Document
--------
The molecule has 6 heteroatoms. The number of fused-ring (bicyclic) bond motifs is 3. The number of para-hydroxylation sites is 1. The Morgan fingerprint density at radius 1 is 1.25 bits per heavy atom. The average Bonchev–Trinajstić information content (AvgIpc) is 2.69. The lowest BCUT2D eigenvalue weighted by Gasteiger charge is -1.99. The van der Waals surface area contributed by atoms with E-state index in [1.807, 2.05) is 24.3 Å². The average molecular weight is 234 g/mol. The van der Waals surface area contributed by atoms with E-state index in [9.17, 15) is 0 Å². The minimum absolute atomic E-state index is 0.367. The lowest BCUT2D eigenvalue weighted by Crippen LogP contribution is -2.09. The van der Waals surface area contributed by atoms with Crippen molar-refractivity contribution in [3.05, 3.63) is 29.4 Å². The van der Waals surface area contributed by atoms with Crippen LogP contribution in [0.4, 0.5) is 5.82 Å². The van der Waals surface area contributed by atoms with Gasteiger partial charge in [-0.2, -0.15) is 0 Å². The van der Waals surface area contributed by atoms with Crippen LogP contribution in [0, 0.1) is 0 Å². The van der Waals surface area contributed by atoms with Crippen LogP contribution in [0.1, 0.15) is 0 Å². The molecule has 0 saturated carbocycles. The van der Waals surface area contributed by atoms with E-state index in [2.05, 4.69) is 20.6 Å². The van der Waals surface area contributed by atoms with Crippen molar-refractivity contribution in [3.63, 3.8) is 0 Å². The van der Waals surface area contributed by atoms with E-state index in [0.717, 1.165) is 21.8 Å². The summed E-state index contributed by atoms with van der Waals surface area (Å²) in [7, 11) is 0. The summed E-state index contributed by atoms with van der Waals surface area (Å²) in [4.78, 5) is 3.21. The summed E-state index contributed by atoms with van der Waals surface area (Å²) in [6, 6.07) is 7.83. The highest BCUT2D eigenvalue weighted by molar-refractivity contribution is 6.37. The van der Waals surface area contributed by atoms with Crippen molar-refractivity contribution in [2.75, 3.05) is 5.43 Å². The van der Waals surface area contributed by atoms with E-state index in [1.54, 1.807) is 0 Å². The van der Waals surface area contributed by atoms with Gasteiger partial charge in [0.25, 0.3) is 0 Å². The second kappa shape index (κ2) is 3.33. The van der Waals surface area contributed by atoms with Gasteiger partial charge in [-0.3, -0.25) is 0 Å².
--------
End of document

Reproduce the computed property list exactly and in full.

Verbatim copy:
The molecule has 6 heteroatoms. The number of fused-ring (bicyclic) bond motifs is 3. The number of para-hydroxylation sites is 1. The Morgan fingerprint density at radius 1 is 1.25 bits per heavy atom. The average Bonchev–Trinajstić information content (AvgIpc) is 2.69. The lowest BCUT2D eigenvalue weighted by Gasteiger charge is -1.99. The van der Waals surface area contributed by atoms with E-state index in [1.807, 2.05) is 24.3 Å². The average molecular weight is 234 g/mol. The van der Waals surface area contributed by atoms with E-state index in [9.17, 15) is 0 Å². The minimum absolute atomic E-state index is 0.367. The lowest BCUT2D eigenvalue weighted by Crippen LogP contribution is -2.09. The van der Waals surface area contributed by atoms with Crippen molar-refractivity contribution in [3.05, 3.63) is 29.4 Å². The van der Waals surface area contributed by atoms with Crippen LogP contribution in [0.4, 0.5) is 5.82 Å². The van der Waals surface area contributed by atoms with Gasteiger partial charge in [-0.2, -0.15) is 0 Å². The van der Waals surface area contributed by atoms with Crippen LogP contribution in [0, 0.1) is 0 Å². The van der Waals surface area contributed by atoms with Crippen LogP contribution in [0.1, 0.15) is 0 Å². The molecule has 0 saturated carbocycles. The van der Waals surface area contributed by atoms with E-state index in [2.05, 4.69) is 20.6 Å². The van der Waals surface area contributed by atoms with Crippen molar-refractivity contribution in [3.63, 3.8) is 0 Å². The van der Waals surface area contributed by atoms with E-state index in [0.717, 1.165) is 21.8 Å². The summed E-state index contributed by atoms with van der Waals surface area (Å²) in [7, 11) is 0. The summed E-state index contributed by atoms with van der Waals surface area (Å²) in [4.78, 5) is 3.21. The summed E-state index contributed by atoms with van der Waals surface area (Å²) in [6, 6.07) is 7.83. The highest BCUT2D eigenvalue weighted by molar-refractivity contribution is 6.37. The van der Waals surface area contributed by atoms with Crippen molar-refractivity contribution in [2.75, 3.05) is 5.43 Å². The van der Waals surface area contributed by atoms with E-state index in [1.54, 1.807) is 0 Å². The van der Waals surface area contributed by atoms with Gasteiger partial charge in [0.25, 0.3) is 0 Å². The second kappa shape index (κ2) is 3.33. The van der Waals surface area contributed by atoms with Gasteiger partial charge in [-0.3, -0.25) is 0 Å².